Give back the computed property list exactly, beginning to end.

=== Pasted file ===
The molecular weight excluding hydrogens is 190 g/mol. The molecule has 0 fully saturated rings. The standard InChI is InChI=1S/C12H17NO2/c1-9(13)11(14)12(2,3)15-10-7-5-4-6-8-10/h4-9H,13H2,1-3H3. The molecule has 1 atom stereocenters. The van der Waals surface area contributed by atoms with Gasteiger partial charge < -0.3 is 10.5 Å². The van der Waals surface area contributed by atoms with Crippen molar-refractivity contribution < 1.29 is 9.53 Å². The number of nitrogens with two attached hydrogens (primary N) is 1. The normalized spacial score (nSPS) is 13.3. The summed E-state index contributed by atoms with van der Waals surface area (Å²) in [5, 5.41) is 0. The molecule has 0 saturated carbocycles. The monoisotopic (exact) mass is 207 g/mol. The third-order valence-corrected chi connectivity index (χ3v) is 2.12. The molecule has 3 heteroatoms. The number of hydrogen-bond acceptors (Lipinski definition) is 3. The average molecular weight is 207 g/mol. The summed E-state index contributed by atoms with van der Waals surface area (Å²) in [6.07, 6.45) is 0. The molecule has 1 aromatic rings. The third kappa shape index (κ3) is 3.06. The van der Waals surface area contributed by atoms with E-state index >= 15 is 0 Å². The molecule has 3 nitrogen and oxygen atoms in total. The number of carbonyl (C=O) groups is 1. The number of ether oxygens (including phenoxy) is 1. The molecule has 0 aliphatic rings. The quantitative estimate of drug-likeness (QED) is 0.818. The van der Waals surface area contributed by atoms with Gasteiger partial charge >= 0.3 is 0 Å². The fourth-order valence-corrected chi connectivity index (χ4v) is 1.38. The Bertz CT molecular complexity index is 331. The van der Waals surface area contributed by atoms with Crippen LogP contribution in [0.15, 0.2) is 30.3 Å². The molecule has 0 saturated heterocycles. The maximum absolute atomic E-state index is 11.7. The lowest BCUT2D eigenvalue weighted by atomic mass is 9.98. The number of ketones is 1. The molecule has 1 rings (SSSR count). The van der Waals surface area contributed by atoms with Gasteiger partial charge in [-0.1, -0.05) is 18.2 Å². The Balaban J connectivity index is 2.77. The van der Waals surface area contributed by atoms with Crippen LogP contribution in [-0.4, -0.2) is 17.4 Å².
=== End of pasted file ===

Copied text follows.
The molecular weight excluding hydrogens is 190 g/mol. The molecule has 0 fully saturated rings. The standard InChI is InChI=1S/C12H17NO2/c1-9(13)11(14)12(2,3)15-10-7-5-4-6-8-10/h4-9H,13H2,1-3H3. The molecule has 1 atom stereocenters. The van der Waals surface area contributed by atoms with Gasteiger partial charge < -0.3 is 10.5 Å². The van der Waals surface area contributed by atoms with Crippen molar-refractivity contribution < 1.29 is 9.53 Å². The number of nitrogens with two attached hydrogens (primary N) is 1. The normalized spacial score (nSPS) is 13.3. The summed E-state index contributed by atoms with van der Waals surface area (Å²) in [5, 5.41) is 0. The molecule has 0 saturated carbocycles. The monoisotopic (exact) mass is 207 g/mol. The third-order valence-corrected chi connectivity index (χ3v) is 2.12. The molecule has 3 heteroatoms. The number of hydrogen-bond acceptors (Lipinski definition) is 3. The average molecular weight is 207 g/mol. The summed E-state index contributed by atoms with van der Waals surface area (Å²) in [6.07, 6.45) is 0. The molecule has 1 aromatic rings. The third kappa shape index (κ3) is 3.06. The van der Waals surface area contributed by atoms with E-state index >= 15 is 0 Å². The molecule has 3 nitrogen and oxygen atoms in total. The number of carbonyl (C=O) groups is 1. The number of ether oxygens (including phenoxy) is 1. The molecule has 0 aliphatic rings. The quantitative estimate of drug-likeness (QED) is 0.818. The van der Waals surface area contributed by atoms with Gasteiger partial charge >= 0.3 is 0 Å². The fourth-order valence-corrected chi connectivity index (χ4v) is 1.38. The Bertz CT molecular complexity index is 331. The van der Waals surface area contributed by atoms with Crippen LogP contribution in [0.15, 0.2) is 30.3 Å². The molecule has 0 saturated heterocycles. The maximum absolute atomic E-state index is 11.7. The lowest BCUT2D eigenvalue weighted by atomic mass is 9.98. The number of ketones is 1. The molecule has 1 rings (SSSR count). The van der Waals surface area contributed by atoms with Gasteiger partial charge in [-0.1, -0.05) is 18.2 Å². The Balaban J connectivity index is 2.77. The van der Waals surface area contributed by atoms with Crippen LogP contribution in [-0.4, -0.2) is 17.4 Å².